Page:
I think we can be fairly relaxed about this instance. Here I intended to reformulate a few things said in this thread, to bring together some strands and maybe add some clarity, and then I suggest a rule which is not far, I think, from what we have been doing.
Observe that we might mean two different things by "research-level". Consider three kinds of question:
- Questions that every self-respecting, theoretically oriented comp-sci graduate student should be able to answer;
- Questions many TCSers whose expertise lies elsewhere will have difficulty with, but which yield easily to insights that are well-established in some domain of expertise;
- Questions that are open problems; original, worthy research problems; or previously solved problems whose solution is not widely known even among domain experts.
Level 1 is not appropriate here, level 3 is research level by any reasonable reckoning. But what about level 2? As Radu noted, questions of this sort are quite often interesting in the context of a problem in one TCS domain, but demand expert knowledge from another domain for their solution; these are clearly research-motivated questions, and the site would be poorer to reject these. So if we might mean just level 3 counts as research level, we might alternately say that levels 2 and 3 are appropriate to the site.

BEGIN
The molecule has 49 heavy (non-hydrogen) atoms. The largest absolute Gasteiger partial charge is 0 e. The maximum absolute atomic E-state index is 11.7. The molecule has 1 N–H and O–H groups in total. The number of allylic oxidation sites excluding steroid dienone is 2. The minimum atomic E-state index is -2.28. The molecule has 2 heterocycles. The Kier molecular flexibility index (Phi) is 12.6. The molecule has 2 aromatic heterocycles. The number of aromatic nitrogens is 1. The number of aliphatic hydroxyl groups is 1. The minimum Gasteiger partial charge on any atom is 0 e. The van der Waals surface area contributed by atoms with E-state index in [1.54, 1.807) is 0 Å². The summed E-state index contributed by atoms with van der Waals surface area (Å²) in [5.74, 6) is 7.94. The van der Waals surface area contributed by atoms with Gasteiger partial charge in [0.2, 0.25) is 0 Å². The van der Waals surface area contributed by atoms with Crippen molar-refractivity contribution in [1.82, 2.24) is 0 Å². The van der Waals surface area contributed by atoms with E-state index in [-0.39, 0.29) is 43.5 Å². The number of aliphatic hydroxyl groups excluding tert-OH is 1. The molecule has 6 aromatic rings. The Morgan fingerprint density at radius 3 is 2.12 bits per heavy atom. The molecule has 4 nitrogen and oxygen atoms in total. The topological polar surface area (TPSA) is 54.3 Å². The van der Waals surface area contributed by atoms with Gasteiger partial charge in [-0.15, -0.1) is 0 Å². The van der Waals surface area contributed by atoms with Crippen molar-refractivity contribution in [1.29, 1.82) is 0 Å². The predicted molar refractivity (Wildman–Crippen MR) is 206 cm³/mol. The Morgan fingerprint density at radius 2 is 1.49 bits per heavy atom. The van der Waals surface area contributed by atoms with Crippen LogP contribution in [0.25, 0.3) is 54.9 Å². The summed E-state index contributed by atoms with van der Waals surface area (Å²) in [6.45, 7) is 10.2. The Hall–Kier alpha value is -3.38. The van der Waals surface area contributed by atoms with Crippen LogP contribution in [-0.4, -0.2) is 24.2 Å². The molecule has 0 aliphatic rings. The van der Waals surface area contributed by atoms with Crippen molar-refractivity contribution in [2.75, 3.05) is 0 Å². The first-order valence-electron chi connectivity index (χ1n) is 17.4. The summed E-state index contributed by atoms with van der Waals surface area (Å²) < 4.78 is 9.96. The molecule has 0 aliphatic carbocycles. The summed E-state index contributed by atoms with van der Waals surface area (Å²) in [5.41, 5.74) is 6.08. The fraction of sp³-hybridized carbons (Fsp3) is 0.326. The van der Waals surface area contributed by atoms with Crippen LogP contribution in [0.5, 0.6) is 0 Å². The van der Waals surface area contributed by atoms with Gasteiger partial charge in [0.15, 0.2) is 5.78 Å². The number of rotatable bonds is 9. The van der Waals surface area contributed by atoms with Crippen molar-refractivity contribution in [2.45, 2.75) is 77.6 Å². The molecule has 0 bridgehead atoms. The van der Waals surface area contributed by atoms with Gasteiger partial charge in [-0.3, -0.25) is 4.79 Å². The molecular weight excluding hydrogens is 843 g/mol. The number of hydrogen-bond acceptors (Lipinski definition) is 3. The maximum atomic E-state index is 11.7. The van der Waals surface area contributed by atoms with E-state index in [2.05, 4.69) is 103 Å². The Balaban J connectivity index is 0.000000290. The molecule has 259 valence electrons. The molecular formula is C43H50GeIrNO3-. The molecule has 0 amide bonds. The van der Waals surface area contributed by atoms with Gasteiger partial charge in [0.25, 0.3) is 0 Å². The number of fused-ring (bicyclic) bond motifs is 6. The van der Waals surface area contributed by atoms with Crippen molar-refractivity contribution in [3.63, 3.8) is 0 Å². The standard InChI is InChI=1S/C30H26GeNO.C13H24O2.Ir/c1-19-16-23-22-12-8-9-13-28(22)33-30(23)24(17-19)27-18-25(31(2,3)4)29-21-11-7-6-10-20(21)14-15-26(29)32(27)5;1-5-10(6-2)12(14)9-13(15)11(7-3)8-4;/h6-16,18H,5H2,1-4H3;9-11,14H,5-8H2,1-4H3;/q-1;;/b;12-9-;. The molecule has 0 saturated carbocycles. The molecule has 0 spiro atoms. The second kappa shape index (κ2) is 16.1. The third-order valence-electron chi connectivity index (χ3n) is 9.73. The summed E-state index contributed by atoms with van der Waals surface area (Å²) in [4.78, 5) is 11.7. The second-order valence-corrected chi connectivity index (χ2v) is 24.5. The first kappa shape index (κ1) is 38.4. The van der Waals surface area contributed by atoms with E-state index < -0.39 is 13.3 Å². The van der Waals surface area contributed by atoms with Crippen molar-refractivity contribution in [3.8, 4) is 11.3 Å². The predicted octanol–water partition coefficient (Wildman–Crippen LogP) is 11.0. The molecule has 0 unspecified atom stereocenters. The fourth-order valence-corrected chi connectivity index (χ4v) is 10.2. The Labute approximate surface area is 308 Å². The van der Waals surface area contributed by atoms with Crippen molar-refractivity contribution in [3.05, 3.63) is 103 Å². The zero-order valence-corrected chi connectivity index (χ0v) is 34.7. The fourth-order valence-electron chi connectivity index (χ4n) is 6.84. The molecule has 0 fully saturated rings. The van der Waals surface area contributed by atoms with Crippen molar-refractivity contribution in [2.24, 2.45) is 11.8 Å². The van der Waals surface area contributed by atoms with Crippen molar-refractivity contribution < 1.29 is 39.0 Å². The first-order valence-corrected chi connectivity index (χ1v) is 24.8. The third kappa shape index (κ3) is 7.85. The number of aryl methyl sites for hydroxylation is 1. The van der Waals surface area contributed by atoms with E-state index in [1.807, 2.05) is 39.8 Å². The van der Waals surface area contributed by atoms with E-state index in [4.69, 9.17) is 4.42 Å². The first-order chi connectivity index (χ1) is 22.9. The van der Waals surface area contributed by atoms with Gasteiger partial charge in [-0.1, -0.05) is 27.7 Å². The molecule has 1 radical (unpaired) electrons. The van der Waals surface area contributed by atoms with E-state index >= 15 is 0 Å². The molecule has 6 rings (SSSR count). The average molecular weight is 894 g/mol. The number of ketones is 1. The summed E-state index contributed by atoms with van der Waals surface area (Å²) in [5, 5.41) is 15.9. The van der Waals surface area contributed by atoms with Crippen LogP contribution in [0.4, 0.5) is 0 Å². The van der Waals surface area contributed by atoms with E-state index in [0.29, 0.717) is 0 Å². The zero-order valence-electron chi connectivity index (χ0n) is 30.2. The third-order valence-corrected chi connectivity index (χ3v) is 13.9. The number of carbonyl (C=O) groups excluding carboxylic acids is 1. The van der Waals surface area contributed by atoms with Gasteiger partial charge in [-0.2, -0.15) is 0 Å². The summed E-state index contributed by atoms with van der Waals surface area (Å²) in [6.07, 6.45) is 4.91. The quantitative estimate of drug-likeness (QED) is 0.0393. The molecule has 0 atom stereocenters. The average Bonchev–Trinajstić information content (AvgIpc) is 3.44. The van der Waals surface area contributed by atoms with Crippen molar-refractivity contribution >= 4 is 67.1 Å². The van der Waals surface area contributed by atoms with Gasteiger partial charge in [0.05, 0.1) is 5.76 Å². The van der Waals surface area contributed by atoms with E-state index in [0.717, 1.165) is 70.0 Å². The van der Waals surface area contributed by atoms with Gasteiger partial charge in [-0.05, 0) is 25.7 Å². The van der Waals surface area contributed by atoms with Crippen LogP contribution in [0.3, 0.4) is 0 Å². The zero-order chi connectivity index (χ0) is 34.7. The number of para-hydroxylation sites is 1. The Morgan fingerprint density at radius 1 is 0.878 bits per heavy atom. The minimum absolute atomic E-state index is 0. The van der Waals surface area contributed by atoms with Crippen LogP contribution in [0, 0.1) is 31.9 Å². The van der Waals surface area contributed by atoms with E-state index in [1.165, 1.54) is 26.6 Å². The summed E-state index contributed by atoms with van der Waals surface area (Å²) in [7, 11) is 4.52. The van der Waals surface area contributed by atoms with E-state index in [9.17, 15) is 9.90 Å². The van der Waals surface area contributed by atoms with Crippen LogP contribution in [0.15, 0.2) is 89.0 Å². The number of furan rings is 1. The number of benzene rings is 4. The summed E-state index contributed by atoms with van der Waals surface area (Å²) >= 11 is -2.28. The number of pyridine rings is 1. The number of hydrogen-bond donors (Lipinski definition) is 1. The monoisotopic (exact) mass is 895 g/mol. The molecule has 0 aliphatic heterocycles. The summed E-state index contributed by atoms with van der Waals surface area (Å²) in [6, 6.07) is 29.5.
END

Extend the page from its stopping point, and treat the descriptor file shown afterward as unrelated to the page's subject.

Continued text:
But level 2 will also include some grad school problems and puzzles like the question that led to this thread. Several people suggested that the motivation for a question might be used as a criteria to divide these level into worthy and unworthy. The issue here is that we do not demand that the motivation be provided for questions, so we have to decide on the basis of what we see. Thus as Marcus and others have said, judging motivation is problematic. It is not clear that there are other useful, principled criteria for dividing level 2 into good and bad.
There isn't much sign that level 2 questions have been a significant nuisance —here Tsuyoshi's concern seems to be to do with consistency— but in the long run they could be. I suggest we work according to the following criterion: level 2 questions situated in the context of any research interest are on topic. Level 2 questions that lack such motivation are in a grey area: we should encourage motivation, and we promise no consistency in the way we handle them. These questions will be closed if there are five people with close powers who are bothered by the question. It might be good to have a thread listing such closures.
Large grey areas are not good, but I think it would be worse to bar good questions or stipulate the unworkable as criteria. Can we do better?